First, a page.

Data from FDA - Curated by EPG Health - Last updated 04 March 2018

Indication(s)

1 INDICATIONS AND USAGE Tydemy is an estrogen/progestin COC containing a folate, indicated for use by women to: Prevent pregnancy. (1.1) Raise folate levels in women who choose to use an oral contraceptive for contraception. (1.2) 1.1 Oral Contraceptive TydemyTM is indicated for use by women to prevent pregnancy. 1.2 Folate Supplementation Tydemy is indicated in women who choose to use an oral contraceptive as their method of contraception, to raise folate levels for the purpose of reducing the risk of a neural tube defect in a pregnancy conceived while taking the product or shortly after discontinuing the product.

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Advisory information

contraindications
4 CONTRAINDICATIONS Do not prescribe Tydemy to women who are known to have the following: Renal impairment Adrenal insufficiency A high risk of arterial or venous thrombotic diseases. Examples include women who are known to: Smoke, if over age 35 [see Boxed Warning and Warnings and Precautions (5.1)] Have deep vein thrombosis or pulmonary embolism, now or in the past [see Warnings and Precautions (5.1)] Have cerebrovascular disease [see Warnings and Precautions (5.1)] Have coronary artery disease [see Warnings and Precautions (5.1)] Have thrombogenic valvular or thrombogenic rhythm diseases of the heart (for example, subacute bacterial endocarditis with valvular disease, or atrial fibrillation) [see Warnings and Precautions (5.1)] Have inherited or acquired hypercoagulopathies [see Warnings and Precautions (5.1)] Have uncontrolled hypertension [see Warnings and Precautions (5.6)] Have diabetes mellitus with vascular disease [see Warnings and Precautions (5.8)] Have headaches with focal neurological symptoms or have migraine headaches with or without aura if over age 35 [see Warnings and Precautions (5.9)] Undiagnosed abnormal uterine bleeding [see Warnings and Precautions (5.10)] Breast cancer or other estrogen- or progestin-sensitive cancer, now or in the past [see Warnings and Precautions (5.3)] Liver tumor (benign or malignant) or liver disease [see Warnings and Precautions (5.4) and Use in Specific Populations (8.7)] Pregnancy, because there is no reason to use COCs during pregnancy [see Warnings and Precautions (5.11) and Use in Specific Populations (8.1)] Use of Hepatitis C drug combinations containing ombitasvir/paritaprevir/ritonavir, with or without dasabuvir due to the potential for ALT elevations [see Warnings and Precautions (5.5) and Drug Interactions (7.3)] . Renal impairment (4) Adrenal insufficiency (4) A high risk of arterial or venous thrombotic diseases (4) Undiagnosed abnormal uterine bleeding (4) Breast cancer or other estrogen- or progestin-sensitive cancer (4) Liver tumors or liver disease (4) Pregnancy (4) Co-administration with Hepatitis C drug combinations containing ombitasvir, paritaprevir/ritonavir, with or without dasabuvir (4)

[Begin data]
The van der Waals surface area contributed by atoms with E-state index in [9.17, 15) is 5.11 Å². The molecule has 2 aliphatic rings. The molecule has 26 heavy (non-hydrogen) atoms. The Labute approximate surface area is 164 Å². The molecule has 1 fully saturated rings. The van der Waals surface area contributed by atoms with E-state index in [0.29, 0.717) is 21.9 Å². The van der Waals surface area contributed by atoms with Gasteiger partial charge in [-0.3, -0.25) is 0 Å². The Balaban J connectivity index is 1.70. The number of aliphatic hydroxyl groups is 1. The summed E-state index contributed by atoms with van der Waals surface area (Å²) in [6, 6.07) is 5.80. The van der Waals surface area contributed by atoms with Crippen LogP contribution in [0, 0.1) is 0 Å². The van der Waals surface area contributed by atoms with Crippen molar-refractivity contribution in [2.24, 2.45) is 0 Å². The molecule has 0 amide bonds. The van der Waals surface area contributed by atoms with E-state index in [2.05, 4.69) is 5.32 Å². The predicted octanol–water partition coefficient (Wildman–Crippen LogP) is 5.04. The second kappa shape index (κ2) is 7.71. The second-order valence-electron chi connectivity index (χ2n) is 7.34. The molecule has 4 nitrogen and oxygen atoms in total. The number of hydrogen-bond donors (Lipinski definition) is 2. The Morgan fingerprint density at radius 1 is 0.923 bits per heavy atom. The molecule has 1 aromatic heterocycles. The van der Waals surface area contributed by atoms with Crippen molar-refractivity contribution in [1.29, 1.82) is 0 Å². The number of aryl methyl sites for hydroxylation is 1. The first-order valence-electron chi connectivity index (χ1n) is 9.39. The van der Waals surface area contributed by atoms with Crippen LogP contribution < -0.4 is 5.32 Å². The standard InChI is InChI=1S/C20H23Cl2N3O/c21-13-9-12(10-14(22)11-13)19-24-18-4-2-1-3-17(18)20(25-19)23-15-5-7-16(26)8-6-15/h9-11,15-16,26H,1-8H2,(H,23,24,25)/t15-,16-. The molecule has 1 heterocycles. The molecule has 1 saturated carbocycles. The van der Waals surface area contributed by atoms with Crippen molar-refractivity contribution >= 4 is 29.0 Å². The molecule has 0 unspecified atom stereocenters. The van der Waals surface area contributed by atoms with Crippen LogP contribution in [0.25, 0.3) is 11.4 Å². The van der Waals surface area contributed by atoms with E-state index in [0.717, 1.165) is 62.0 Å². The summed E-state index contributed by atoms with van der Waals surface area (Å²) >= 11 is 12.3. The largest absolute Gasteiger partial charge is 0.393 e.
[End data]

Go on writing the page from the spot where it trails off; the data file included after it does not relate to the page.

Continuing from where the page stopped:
Adverse reactions